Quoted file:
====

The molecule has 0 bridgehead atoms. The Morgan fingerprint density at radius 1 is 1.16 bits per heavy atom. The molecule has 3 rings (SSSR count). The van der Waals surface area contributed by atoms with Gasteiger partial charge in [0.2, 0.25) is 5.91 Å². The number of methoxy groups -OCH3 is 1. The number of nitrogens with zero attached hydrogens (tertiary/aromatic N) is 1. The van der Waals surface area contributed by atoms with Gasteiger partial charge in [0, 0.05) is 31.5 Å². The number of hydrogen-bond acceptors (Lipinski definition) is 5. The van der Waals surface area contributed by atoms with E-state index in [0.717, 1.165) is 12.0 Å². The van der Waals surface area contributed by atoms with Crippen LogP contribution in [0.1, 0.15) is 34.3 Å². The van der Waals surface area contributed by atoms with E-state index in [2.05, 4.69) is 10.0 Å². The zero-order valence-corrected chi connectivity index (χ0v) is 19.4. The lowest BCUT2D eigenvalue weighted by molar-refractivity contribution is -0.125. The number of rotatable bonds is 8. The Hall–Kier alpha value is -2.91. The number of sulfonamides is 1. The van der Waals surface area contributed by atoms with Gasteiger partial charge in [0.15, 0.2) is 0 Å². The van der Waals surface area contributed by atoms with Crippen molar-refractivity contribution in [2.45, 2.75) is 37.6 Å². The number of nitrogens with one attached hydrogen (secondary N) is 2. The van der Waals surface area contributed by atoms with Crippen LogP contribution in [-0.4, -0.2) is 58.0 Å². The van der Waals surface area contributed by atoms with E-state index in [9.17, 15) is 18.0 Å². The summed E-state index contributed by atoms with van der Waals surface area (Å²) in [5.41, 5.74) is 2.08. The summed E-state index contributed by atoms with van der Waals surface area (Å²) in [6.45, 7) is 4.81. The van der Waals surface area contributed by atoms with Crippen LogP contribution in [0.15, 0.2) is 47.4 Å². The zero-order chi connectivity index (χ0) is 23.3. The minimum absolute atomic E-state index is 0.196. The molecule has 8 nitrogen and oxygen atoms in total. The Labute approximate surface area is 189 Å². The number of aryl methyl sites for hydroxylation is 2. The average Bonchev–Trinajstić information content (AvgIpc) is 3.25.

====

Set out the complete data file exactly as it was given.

The molecule has 0 bridgehead atoms. The Morgan fingerprint density at radius 1 is 1.16 bits per heavy atom. The molecule has 3 rings (SSSR count). The van der Waals surface area contributed by atoms with Gasteiger partial charge in [0.2, 0.25) is 5.91 Å². The number of methoxy groups -OCH3 is 1. The number of nitrogens with zero attached hydrogens (tertiary/aromatic N) is 1. The van der Waals surface area contributed by atoms with Gasteiger partial charge in [0, 0.05) is 31.5 Å². The number of hydrogen-bond acceptors (Lipinski definition) is 5. The van der Waals surface area contributed by atoms with E-state index in [0.717, 1.165) is 12.0 Å². The van der Waals surface area contributed by atoms with Crippen LogP contribution in [0.1, 0.15) is 34.3 Å². The van der Waals surface area contributed by atoms with E-state index in [2.05, 4.69) is 10.0 Å². The zero-order valence-corrected chi connectivity index (χ0v) is 19.4. The lowest BCUT2D eigenvalue weighted by molar-refractivity contribution is -0.125. The number of rotatable bonds is 8. The Hall–Kier alpha value is -2.91. The number of sulfonamides is 1. The van der Waals surface area contributed by atoms with Gasteiger partial charge in [0.15, 0.2) is 0 Å². The van der Waals surface area contributed by atoms with Crippen molar-refractivity contribution in [2.45, 2.75) is 37.6 Å². The number of nitrogens with one attached hydrogen (secondary N) is 2. The van der Waals surface area contributed by atoms with Crippen LogP contribution in [-0.4, -0.2) is 58.0 Å². The van der Waals surface area contributed by atoms with E-state index in [9.17, 15) is 18.0 Å². The summed E-state index contributed by atoms with van der Waals surface area (Å²) in [5.41, 5.74) is 2.08. The summed E-state index contributed by atoms with van der Waals surface area (Å²) in [6.45, 7) is 4.81. The van der Waals surface area contributed by atoms with Crippen LogP contribution in [0.15, 0.2) is 47.4 Å². The zero-order chi connectivity index (χ0) is 23.3. The minimum absolute atomic E-state index is 0.196. The molecule has 8 nitrogen and oxygen atoms in total. The Labute approximate surface area is 189 Å². The number of aryl methyl sites for hydroxylation is 2. The average Bonchev–Trinajstić information content (AvgIpc) is 3.25.